Like many of his neighbors and fellow business owners, Babajide Alao first saw the news while scrolling social media on May 10: A popular stretch of Rockaway Beach would close to the public this summer as the U.S. Army Corps of Engineers and the New York City Department of Parks and Recreation continue the federally funded, multiyear, $336 million Atlantic Shorefront Resiliency Project. Through the building and restoration of stone groins (similar to rock jetties) in the ocean, the plan is to prevent further sand erosion linked to the climate change-induced rise in sea level. 

The announcement, which came less than three weeks before Memorial Day--the start of peak season in the tourism-dependent corridor--rocked local morale, especially among business owners, who had hoped for a return to normalcy after two years amid the pandemic. Many area entrepreneurs, who say that city parks officials led them to believe beaches would stay open during construction, now fear that this summer's limits to sand and water access will offer further hardship.

Less than 24 hours after The Wave, a local newspaper in Rockaway, broke the news, nearly 3,500 people signed a petition to local and federal officials for the beach to remain open and lifeguarded through the season. In a process that has confused and frustrated business owners and beach-goers, NYC Parks has already changed some dates and locations for the closures, as reflected in online updates

"People come here for the beach," says Alao, who along with his wife, Pesy Sikyala, co-owns The Cradle, a West African restaurant one block from the Atlantic Ocean. "They want to cool off in the water, relax, and have a food bowl or smoothie from The Cradle. Our brick-and-mortar is right in the middle of everything, and there's a natural flow from public transportation to and from the beach past our restaurant." Without that, he adds, "the neighborhood isn't as lively."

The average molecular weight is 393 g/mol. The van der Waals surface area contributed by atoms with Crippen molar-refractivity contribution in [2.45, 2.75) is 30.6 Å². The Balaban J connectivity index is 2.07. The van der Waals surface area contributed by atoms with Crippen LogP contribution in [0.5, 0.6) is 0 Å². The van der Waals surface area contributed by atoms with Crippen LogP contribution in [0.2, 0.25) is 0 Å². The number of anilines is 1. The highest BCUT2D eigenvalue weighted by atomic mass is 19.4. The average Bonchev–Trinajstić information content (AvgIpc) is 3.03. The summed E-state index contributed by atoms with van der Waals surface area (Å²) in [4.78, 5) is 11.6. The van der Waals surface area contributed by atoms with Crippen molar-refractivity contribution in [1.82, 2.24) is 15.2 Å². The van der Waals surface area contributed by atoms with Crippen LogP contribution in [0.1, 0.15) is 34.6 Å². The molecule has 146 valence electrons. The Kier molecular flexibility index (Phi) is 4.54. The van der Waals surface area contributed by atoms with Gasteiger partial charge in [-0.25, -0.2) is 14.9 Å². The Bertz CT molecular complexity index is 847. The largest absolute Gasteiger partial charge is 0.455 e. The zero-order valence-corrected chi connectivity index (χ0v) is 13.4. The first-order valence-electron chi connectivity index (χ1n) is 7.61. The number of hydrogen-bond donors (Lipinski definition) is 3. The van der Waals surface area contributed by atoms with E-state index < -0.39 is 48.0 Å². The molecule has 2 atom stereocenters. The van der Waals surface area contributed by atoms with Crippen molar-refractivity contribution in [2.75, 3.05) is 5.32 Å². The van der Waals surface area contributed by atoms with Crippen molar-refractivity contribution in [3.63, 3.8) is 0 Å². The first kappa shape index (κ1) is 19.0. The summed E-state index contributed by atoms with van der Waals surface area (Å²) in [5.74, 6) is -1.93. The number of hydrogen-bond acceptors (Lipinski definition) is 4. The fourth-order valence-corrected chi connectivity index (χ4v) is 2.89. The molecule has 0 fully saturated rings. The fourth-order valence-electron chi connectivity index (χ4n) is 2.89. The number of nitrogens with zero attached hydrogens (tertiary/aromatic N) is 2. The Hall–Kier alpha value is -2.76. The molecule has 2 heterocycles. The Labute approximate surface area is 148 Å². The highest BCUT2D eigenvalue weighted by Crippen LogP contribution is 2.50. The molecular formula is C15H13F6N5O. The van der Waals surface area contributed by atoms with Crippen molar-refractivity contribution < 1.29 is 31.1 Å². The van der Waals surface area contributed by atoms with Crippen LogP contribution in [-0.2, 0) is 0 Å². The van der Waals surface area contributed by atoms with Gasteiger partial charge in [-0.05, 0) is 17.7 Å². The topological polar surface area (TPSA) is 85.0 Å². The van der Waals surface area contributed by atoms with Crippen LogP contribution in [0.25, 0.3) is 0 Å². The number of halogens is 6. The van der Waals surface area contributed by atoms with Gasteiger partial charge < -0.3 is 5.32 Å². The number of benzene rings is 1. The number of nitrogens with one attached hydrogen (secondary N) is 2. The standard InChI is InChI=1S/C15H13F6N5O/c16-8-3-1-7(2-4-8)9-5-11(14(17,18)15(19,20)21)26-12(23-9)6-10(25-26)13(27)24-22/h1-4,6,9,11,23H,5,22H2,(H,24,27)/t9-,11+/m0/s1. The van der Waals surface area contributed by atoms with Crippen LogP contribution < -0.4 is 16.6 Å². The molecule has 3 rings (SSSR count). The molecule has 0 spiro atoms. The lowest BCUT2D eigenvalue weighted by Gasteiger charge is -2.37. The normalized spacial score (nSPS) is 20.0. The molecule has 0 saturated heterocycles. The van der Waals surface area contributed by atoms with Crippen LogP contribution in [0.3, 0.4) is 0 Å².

The need for restoration is not lost on community leaders. After all, just a few days after the announcement of this year's beach closures in Rockaway, an online video of a coastal North Carolina home floating from eroded land into the Atlantic Ocean went viral. And taking time for restoration or shoring up the nation's coastal infrastructure is wise--particularly as it could mean staving off disaster down the road. Nationally, storms, floods, and erosion now threaten roughly $1 trillion in real estate along our coasts, according to the U.S. government's Climate Resilience Toolkit.

But the timing of the closures is no less painful for area business owners. Here's a brief look at how this particular community is getting through the disruption, which offers useful lessons for others facing similar issues. 

Diversify Your Offerings 

Alao is among business owners worldwide suddenly weighing the impacts of climate change, both immediate and long term. He was born in Nigeria and raised mostly in the New York City region of Rockaway, Queens, where he now lives with his wife and business partner, Congolese-born Sikyala. Unlike many businesses in Rockaway, The Cradle operates year round, but the majority of its revenue depends on summer foot traffic to and from the beach. "This was supposed to be our golden summer," says Sikyala, "after everyone has missed out [on] so much." 

Rockaway residents and businesses have wanted climate resiliency measures for decades, especially since Hurricane Sandy in 2012 devastated the 11-mile-long stretch, causing 44 deaths and $19 billion in damage in New York City. The ground floor of Alao's childhood home flooded during that storm surge, when 1.5 million cubic yards of sand were displaced, largely eroding Rockaway Beach.